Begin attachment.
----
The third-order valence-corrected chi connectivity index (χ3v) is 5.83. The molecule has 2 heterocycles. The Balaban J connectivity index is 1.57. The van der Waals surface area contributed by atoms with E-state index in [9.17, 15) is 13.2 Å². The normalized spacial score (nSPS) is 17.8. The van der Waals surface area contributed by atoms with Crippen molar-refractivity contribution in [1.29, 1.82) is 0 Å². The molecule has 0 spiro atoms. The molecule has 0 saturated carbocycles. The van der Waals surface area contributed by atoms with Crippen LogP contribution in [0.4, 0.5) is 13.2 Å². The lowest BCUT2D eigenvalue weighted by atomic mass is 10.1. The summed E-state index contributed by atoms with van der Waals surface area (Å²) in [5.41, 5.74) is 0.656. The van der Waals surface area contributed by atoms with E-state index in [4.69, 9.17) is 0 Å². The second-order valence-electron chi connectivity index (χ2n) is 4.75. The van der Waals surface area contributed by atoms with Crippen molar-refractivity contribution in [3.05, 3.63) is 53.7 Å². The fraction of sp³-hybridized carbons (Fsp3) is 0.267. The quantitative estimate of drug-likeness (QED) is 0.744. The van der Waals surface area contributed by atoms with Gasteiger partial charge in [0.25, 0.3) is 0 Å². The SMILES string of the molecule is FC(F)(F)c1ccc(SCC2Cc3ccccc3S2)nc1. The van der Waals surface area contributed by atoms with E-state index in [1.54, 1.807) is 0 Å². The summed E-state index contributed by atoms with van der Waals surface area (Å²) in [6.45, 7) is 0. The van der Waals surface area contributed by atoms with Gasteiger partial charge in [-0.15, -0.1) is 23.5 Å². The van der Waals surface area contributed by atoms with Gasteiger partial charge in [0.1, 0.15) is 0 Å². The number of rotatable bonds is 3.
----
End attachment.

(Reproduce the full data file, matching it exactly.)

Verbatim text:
The third-order valence-corrected chi connectivity index (χ3v) is 5.83. The molecule has 2 heterocycles. The Balaban J connectivity index is 1.57. The van der Waals surface area contributed by atoms with E-state index in [9.17, 15) is 13.2 Å². The normalized spacial score (nSPS) is 17.8. The van der Waals surface area contributed by atoms with Crippen molar-refractivity contribution in [1.29, 1.82) is 0 Å². The molecule has 0 spiro atoms. The molecule has 0 saturated carbocycles. The van der Waals surface area contributed by atoms with Crippen LogP contribution in [0.4, 0.5) is 13.2 Å². The lowest BCUT2D eigenvalue weighted by atomic mass is 10.1. The summed E-state index contributed by atoms with van der Waals surface area (Å²) in [5.41, 5.74) is 0.656. The van der Waals surface area contributed by atoms with E-state index in [4.69, 9.17) is 0 Å². The second-order valence-electron chi connectivity index (χ2n) is 4.75. The van der Waals surface area contributed by atoms with Crippen molar-refractivity contribution in [3.05, 3.63) is 53.7 Å². The fraction of sp³-hybridized carbons (Fsp3) is 0.267. The quantitative estimate of drug-likeness (QED) is 0.744. The van der Waals surface area contributed by atoms with Gasteiger partial charge in [0.25, 0.3) is 0 Å². The SMILES string of the molecule is FC(F)(F)c1ccc(SCC2Cc3ccccc3S2)nc1. The van der Waals surface area contributed by atoms with E-state index in [1.54, 1.807) is 0 Å². The summed E-state index contributed by atoms with van der Waals surface area (Å²) in [6.45, 7) is 0. The van der Waals surface area contributed by atoms with Gasteiger partial charge in [-0.15, -0.1) is 23.5 Å². The van der Waals surface area contributed by atoms with Gasteiger partial charge in [0.1, 0.15) is 0 Å². The number of rotatable bonds is 3.